Big Fish

Posted: July 6, 2011 8:06 am in Review

Big Fish

PG-13 – 125 Min – 2003

Check Out The Trailer

Starring Ewan McGregor as Ed Bloom and Billy Crudup as Will Bloom, “Big Fish” is about a son who knows nothing of his dying father’s life aside from the mythical stories he would tell him as bedtime stories.

Everybody has that grandfather who will sit you down on his lap and tell you wild and outlandish tales of his life. Mine most certainly did, and that is perhaps why my imagination was so wild has a kid. This movie is precisley those kind of stories, only come to life. And what better director in the world could do this besides Tim Burton? I say nobody.

The movie starts out with Ed Bloom telling his son, Will,  a wild story about catching a fish using his wedding ring as bait. As the story progresses the scene changes as Will grows up, and we see that he tells that story to everyone in his sons life. Will grows to resent his father when he tells that story at his own wedding, and says that his father always makes every situation about him. They decide not to speak anymore, until a few years later, Ed starts to die. Will realizes that he knows nothing about his father, and comes to his side to hear the true story. Only, Ed’s been telling these tall tales to his son for so long that he tells his whole life story in that manner.

That’s basically all there is to it. The fun factor in the movie is most certainly the portrayal of Ed’s life. Tim Burton does a great job making a world that fits perfectly with Ed’s stories. Every little detail that the old man “remembers”, no matter how crazy, is portrayed. Ewan McGregor played the Ed in the memories, while Albert Finney played Ed in the present. Both did a great job playing the same character and the two blended well. Ed’s wife, Sandra, was played by two really good actresses. Jessica Lange played Sandra in the present, and Alison Lohman played her in the memories. This was the best match I’ve seen Hollywood do for finding an actress who looks like a younger version of the other. I enjoy watching Alison’s roles (I know her as Angela from “Matchstick Men” and Trace from “Gamer”). Will Bloom was played by Bill Crudup whom I’ve only seen as Dr. Manhattan in “Watchmen” and J. Edgar Hoover in “Public Enemies”. Another notable performance in this film is from Tim Burton’s wife herself, Helena Bonham Carter. She played the old and young version of Jenny, and also played the witch. I love watching her, cause she is always such a great actress. I couldn’t say I know her as anyone but two of my favorite roles of her’s were, The Red Queen from “Alice in Wonderland” and Mrs. Bucket from “Charlie and the Chocolate Factory”. Steve Buscemi was in this as well, and just as weaselly as he’s always been.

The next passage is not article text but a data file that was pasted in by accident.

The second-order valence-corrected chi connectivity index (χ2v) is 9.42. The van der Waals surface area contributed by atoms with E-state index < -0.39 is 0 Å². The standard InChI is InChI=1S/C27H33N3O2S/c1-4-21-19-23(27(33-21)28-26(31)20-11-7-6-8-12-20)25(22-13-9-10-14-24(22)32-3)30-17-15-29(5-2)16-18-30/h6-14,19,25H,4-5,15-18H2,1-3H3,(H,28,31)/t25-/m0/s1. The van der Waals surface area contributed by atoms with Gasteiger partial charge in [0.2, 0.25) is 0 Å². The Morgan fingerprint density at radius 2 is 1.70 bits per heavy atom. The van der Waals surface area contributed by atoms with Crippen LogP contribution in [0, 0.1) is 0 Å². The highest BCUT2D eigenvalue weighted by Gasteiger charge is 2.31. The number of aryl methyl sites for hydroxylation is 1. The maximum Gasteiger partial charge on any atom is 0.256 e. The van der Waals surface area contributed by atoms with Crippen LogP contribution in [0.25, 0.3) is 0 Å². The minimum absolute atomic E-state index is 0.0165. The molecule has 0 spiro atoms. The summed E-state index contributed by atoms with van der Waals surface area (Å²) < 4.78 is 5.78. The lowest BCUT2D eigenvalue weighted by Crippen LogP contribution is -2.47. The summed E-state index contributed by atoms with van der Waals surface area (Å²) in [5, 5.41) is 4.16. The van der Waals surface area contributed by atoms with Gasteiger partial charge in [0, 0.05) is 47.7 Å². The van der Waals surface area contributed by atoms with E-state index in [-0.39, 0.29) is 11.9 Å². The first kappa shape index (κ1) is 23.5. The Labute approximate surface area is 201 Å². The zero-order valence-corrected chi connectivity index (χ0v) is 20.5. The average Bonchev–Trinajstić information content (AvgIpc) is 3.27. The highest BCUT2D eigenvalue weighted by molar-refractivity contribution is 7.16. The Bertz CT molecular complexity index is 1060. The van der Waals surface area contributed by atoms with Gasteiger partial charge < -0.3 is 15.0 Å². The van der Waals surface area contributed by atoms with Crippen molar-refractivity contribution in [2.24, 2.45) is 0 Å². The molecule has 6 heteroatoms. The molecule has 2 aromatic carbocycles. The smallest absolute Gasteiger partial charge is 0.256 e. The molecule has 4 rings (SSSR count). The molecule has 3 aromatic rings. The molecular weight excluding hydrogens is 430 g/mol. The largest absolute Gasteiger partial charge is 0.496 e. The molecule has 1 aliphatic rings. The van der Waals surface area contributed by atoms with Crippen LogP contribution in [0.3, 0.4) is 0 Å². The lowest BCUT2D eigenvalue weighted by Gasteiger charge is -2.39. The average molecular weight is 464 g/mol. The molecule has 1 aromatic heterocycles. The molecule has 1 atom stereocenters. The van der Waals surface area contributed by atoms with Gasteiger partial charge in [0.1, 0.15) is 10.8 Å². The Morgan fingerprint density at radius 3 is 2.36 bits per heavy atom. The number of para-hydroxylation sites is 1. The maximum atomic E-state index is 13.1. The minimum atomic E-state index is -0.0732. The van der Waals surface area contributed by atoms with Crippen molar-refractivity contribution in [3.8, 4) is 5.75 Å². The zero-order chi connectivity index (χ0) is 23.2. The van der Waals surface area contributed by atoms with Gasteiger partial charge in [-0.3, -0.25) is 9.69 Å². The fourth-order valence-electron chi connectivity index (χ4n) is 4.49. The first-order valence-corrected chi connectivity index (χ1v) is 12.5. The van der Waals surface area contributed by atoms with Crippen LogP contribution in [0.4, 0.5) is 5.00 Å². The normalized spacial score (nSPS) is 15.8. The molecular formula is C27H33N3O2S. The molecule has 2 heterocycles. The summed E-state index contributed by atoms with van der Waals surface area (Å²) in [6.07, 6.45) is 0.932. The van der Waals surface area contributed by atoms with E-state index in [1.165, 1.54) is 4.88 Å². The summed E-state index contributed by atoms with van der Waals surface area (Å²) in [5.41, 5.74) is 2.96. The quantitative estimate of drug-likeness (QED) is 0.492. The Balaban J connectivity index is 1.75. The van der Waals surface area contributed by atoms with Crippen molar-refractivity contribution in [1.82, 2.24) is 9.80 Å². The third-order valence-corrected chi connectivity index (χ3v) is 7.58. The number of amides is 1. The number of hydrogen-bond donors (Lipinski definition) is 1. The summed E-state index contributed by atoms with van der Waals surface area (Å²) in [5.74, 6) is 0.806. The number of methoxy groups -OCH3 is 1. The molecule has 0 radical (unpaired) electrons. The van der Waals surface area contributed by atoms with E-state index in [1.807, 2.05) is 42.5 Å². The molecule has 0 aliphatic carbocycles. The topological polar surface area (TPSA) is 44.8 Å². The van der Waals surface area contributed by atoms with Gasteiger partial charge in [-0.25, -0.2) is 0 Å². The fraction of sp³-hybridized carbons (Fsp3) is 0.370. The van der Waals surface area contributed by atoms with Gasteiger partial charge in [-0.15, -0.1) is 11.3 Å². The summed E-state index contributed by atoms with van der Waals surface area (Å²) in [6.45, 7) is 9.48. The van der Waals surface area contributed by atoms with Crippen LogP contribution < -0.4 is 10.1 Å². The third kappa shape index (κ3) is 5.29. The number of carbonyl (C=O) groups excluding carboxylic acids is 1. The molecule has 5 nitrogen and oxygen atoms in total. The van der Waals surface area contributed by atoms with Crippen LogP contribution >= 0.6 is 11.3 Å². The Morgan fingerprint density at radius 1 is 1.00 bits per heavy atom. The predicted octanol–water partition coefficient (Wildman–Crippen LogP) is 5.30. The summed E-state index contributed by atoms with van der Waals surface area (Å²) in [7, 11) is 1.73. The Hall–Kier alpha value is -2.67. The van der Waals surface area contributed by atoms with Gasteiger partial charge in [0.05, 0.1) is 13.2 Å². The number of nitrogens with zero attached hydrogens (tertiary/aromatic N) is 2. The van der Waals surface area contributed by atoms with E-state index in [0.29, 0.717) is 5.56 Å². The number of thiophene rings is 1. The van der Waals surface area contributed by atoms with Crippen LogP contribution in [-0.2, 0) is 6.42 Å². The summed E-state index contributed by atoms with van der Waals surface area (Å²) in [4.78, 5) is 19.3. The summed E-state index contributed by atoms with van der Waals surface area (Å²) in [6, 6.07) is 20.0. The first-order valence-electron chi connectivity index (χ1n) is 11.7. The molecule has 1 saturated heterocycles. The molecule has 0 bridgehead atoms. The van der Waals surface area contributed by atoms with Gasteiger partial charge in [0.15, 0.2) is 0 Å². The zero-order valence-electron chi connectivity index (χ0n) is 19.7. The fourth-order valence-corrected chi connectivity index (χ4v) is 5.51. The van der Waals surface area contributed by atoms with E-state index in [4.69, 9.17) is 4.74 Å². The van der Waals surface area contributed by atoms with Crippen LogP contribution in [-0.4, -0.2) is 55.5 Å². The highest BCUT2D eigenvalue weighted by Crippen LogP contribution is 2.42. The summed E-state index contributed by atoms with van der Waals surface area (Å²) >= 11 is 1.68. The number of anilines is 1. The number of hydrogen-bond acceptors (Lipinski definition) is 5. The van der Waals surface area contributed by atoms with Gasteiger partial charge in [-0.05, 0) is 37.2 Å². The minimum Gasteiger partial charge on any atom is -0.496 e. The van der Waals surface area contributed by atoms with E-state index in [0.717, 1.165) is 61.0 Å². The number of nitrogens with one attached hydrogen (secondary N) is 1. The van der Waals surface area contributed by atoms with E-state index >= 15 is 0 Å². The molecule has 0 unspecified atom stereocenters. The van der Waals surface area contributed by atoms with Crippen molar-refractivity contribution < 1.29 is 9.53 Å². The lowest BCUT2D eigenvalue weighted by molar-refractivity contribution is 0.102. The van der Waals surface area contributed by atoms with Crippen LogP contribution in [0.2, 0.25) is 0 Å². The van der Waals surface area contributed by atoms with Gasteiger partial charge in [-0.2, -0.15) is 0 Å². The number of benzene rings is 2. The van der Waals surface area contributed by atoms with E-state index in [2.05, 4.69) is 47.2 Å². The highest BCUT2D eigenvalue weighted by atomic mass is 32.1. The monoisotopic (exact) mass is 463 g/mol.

Over all, if you like Tim Burton’s wild and imaginative stories, then you’ll like this. I personally love it, and couldn’t picture this turning out any better if it were from anyone else. Go ahead and give it a shot. It may not be the absolute greatest film, but it’s a fun couple of hours.



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